In its most damning finding, the team, which included Kalpana Sharma, a senior journalist, and R. N. Joe D’Cruz, a noted Tamil writer, said that the desecration of a church by the police was a "dangerous and deplorable act." Police officers had barged into the church looking for protesters there.
The team said that the use of force against peaceful protesters was unjustified. Police had used their batons to beat protesters who wanted work on the nuclear plant to be stopped. The team also found that police, while trying to control the agitation, looted and damaged private and public property.
Justice Kolse Patil’s team also said that charging the protesters with sedition and waging war against the state was irrational and that police action had created a ‘fear psychosis’ in Idinthakarai, especially the Tsunami Colony neighbourhood, as well as in Vairavikinaru, Kudankulam and the Juvenile Home in Palayamkottai.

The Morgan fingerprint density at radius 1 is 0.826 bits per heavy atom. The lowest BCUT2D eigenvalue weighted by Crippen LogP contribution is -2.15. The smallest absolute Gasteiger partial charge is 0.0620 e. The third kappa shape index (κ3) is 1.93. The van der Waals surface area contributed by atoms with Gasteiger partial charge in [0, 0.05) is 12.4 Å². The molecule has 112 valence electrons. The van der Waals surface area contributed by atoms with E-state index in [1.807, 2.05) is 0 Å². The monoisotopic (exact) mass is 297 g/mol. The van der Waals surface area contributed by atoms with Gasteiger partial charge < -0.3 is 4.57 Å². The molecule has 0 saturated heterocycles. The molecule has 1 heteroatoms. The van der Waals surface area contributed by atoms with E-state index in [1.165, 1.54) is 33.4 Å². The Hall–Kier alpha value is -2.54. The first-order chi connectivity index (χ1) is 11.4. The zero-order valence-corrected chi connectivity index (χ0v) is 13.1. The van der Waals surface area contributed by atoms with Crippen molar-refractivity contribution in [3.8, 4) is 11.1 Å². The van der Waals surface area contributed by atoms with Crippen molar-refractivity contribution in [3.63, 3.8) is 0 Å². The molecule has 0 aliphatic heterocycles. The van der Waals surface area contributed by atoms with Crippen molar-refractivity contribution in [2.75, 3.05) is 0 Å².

In the Tsunami Colony, the fear was palpable. Most houses were locked as people were afraid to return to their homes. Villagers showed their houses, whose window panes had been broken, cupboards ransacked and doors damaged allegedly by the police who entered the village on September 10, 2012. For the next several days, a police force camped in the village. As a result, even today many of the residents of the village are afraid to spend the night there and instead sleep in the tent outside the Lourdes Matha Church in Idinthakarai.